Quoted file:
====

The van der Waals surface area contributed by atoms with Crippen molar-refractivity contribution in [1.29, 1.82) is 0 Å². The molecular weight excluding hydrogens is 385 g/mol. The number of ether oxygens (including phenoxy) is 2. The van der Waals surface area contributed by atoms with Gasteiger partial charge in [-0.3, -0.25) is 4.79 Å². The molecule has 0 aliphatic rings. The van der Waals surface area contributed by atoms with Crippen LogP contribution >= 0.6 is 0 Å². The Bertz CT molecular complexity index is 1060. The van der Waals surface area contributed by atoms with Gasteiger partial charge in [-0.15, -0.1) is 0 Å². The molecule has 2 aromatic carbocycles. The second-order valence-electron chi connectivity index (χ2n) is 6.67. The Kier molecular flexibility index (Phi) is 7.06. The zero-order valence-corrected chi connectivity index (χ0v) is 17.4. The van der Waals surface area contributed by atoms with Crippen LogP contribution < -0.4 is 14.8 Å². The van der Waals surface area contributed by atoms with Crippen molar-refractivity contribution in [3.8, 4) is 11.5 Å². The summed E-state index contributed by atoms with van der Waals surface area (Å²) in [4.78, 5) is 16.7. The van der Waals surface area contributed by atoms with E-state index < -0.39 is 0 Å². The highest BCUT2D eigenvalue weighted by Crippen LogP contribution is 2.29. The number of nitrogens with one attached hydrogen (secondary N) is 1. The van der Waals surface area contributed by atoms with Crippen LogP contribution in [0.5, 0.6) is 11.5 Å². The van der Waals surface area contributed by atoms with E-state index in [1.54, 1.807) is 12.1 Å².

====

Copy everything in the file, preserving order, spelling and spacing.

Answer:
The van der Waals surface area contributed by atoms with Crippen molar-refractivity contribution in [1.29, 1.82) is 0 Å². The molecular weight excluding hydrogens is 385 g/mol. The number of ether oxygens (including phenoxy) is 2. The van der Waals surface area contributed by atoms with Gasteiger partial charge in [-0.3, -0.25) is 4.79 Å². The molecule has 0 aliphatic rings. The van der Waals surface area contributed by atoms with Crippen LogP contribution >= 0.6 is 0 Å². The Bertz CT molecular complexity index is 1060. The van der Waals surface area contributed by atoms with Gasteiger partial charge in [-0.15, -0.1) is 0 Å². The molecule has 2 aromatic carbocycles. The second-order valence-electron chi connectivity index (χ2n) is 6.67. The Kier molecular flexibility index (Phi) is 7.06. The zero-order valence-corrected chi connectivity index (χ0v) is 17.4. The van der Waals surface area contributed by atoms with Crippen LogP contribution < -0.4 is 14.8 Å². The van der Waals surface area contributed by atoms with Crippen molar-refractivity contribution in [3.8, 4) is 11.5 Å². The summed E-state index contributed by atoms with van der Waals surface area (Å²) in [4.78, 5) is 16.7. The van der Waals surface area contributed by atoms with E-state index < -0.39 is 0 Å². The highest BCUT2D eigenvalue weighted by Crippen LogP contribution is 2.29. The number of nitrogens with one attached hydrogen (secondary N) is 1. The van der Waals surface area contributed by atoms with Crippen LogP contribution in [0.5, 0.6) is 11.5 Å². The van der Waals surface area contributed by atoms with E-state index in [1.54, 1.807) is 12.1 Å².